Time to Say Goodbye to My Company Get After It, LLC. Here’s Why I Decided to Dissolve My Business

In early 2017, I had an idea: form a business to house all of the things I wanted to do. I’d be able to put all of my doings underneath it, and by forming an LLC, my liability would be limited to what was in the company.

I did my research and in mid-2017, I used Legalzoom to create my business, which I called Get After It. I talked to a lawyer about any legal implications, registered my business in Washington DC, and received my Basic Business License. Around the same time, I switched to a part-time schedule at work to spend more time writing and publishing my book, as well as write and produce music, engage more in my community, and see if any of my “business venture” ideas would take off. Here’s what happened:

My Book: Get After It: Seven Inspirational Stories to Find Your Inner Strength When It Matters Most

In mid-2017, I went to a part-time schedule so I could work towards accomplishing a goal I had for several years, writing my first book, Get After It: Seven Inspirational Stories to Find Your Inner Strength When It Matters Most. So on those two “off” days from my day job, I went through my journaling of the last 10 years and found the seven most impactful stories. Then I edited, and I wrote more, and I formatted, and I found a company I would use to help distribute it. I got it professionally edited, had a cover designed, and formatted into a paperback and e-book. And in August of 2018, a little more than a year after I went part-time, my book was published. Friends and family purchased it and gave me positive feedback. I even got more encouraging feedback from two review companies, as well as the New York Times Review of Books. I’ll definitely make some money on this, I thought.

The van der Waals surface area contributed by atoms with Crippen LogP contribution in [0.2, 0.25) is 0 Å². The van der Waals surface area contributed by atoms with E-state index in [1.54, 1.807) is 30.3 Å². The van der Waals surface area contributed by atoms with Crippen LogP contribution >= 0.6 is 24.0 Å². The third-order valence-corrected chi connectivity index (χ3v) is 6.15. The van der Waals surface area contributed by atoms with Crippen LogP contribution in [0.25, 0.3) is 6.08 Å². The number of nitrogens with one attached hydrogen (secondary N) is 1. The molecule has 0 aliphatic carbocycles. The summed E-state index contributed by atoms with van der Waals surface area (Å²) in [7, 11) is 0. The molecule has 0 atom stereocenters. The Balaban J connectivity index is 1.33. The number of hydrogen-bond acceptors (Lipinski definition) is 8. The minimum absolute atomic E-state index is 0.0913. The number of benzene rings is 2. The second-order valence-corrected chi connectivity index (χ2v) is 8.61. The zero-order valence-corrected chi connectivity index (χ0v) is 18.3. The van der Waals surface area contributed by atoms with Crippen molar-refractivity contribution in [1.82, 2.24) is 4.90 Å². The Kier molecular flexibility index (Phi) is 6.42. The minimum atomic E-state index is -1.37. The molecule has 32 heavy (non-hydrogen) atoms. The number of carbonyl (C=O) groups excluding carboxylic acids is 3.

Through my business, I spent money on marketing and advertising, and even a book launch party I held at a local arts center where I’ve volunteered for the last five years. All of the expenses were business deductions because I was in the business of trying to turn a profit. I hoped the 2018 holiday season would bring some more sales, but it didn’t. In 2019, things turned from a low simmer to barely any heat on the stove. I might have sold one copy of my book a month, if that.

My Music: Truth Assassin

In late 2016, I did something I had never done before: written and published my own original music under the name Truth Assassin. I published a five-song EP on January 20th, 2017, followed it up with a 10-song full-length album in August of that year. I published another three-song EP in early 2018. With almost 20 original songs, I thought I might be able to spread the word.

So I spent money marketing that, and some people listened to it, I gained some followers to my Facebook page, and even got some play on an Australian radio station, a local DC podcast, and a podcast in Canada. That was great, but I obviously wasn’t bringing in any money. People didn’t really buy music anymore, most revenue came from two sources: streaming and live performances. Some people streamed my music, but with the half of one cent that I would get for each song listen in Spotify, I needed people to listen to one of my songs twice to make a cent, 200 times to earn a dollar, 2,000 times to pull in a $10 bill, and 20,000 times to make a Benjamin. But it wasn’t happening.

Equally frustrating was my inability to play live music. I had done it plenty of times with various bands I was a part of, but the problem was that I was playing hardcore punk music, a cross between Bad Religion and Pennywise, as one listener put it (and thank you, that’s what I was going for). And I did everything for the music. I wrote and recorded the guitars, bass, drums, and vocals…it wasn’t something I could do live all at the same time. But I didn’t think trying to find other musicians to play the music live was worth it, as the punk music scene in DC, while great in the 1980s, turned to garbage in the 1990s. The music scene in DC is dull at best, rarely anyone listens to punk music, let alone a crowd that would go see a band in concert. So after two years of spending money trying to spread the word, I had spent 20-to-30 times more than I made. If you’re interested, you can check out Truth Assassin out on Spotify.